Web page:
Hunger and food insecurity are widespread problems. According to the State of Food Security and Nutrition in the World (2019), more than 820 million people in the world were still hungry in 2018. This problem is likely to get worse given the expected increase in the world’s population and the stress on natural resources in times of unsustainable industrial fisheries and agriculture. Michael Fakhri is a professor at the University of Oregon School of Law where he teaches courses on human rights, food law, development, and commercial law. He is the current UN Special Rapporteur, focusing on the right to food and securing sustainable small-scale fisheries. He reports to the Human Rights Council and has asked for inputs by end November 2023.

Mundus maris was among the many organisations submitting an input to the Special Rapporteur. Because we support small-scale fisheries organisations particularly in West Africa, we joined an input developed with a focus on the harmful effects on coastal communities of overboarding oil and gas exploration, exploitation and transport. "From exploration and drilling in the seabed, to coastal processing, subsea pipelines, and overseas shipping of fossil fuels—offshore oil and gas activity poses a growing threat to the rights, livelihoods, and food security of fisherfolk around the world. Offshore projects are growing in number, and today represent more than 30% of global oil and gas production." 

As formerly well to do small-scale fishing communities are already hard hit from overfishing largely through subsidised industrial fleets from abroad, the destruction meted out to them by fossil installations on former fishing grounds, in marine protected areas for resource recovery, through port and other coastal infrastructure displacing people from their working and living spaces, all this adds significantly to denying their basic human rights." Women tend to be particularly badly affected as they tend to be overburdened with work for long hours, but denied recognition and voice.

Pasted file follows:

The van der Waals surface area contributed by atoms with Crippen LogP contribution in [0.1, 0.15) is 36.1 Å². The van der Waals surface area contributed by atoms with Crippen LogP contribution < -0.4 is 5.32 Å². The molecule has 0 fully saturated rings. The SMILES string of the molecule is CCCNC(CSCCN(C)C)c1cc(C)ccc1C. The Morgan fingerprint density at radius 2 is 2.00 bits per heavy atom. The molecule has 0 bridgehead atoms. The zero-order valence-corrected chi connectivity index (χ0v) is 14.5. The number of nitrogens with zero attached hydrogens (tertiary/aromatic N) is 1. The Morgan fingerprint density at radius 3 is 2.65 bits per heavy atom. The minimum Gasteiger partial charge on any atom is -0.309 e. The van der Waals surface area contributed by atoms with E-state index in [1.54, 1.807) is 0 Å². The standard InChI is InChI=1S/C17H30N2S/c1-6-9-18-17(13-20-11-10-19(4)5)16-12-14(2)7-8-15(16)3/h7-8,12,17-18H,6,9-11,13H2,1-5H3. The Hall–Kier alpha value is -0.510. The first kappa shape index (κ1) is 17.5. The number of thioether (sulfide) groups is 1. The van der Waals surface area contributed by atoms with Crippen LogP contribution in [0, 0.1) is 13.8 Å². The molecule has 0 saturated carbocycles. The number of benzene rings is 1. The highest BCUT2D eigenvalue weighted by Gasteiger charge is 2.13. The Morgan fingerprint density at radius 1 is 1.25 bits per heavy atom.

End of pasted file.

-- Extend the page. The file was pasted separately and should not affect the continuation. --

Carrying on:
Offshore oil and gas activity also harms fishers and fishworkers through its climate impacts. Offshore projects have outsized yet largely underreported climate footprints due to emissions from the common industry practice of gas flaring, methane leaks from offshore and coastal infrastructure, and the massive amounts of energy needed to power production operations. They also release enormous quantities of greenhouse gases during transport and through the emissions that are the inescapable consequence of the end use of the produced oil and gas as intended.

We are happy that the Special Rapporteur will cast a bright light on the need for food security, safe living and working conditions and other basic human rights of small-scale fishers who should be supported and respected as the natural guardians of a healthy ocean and providers of healthy seafood.

Click here to see the input provided with the indication of all supporters.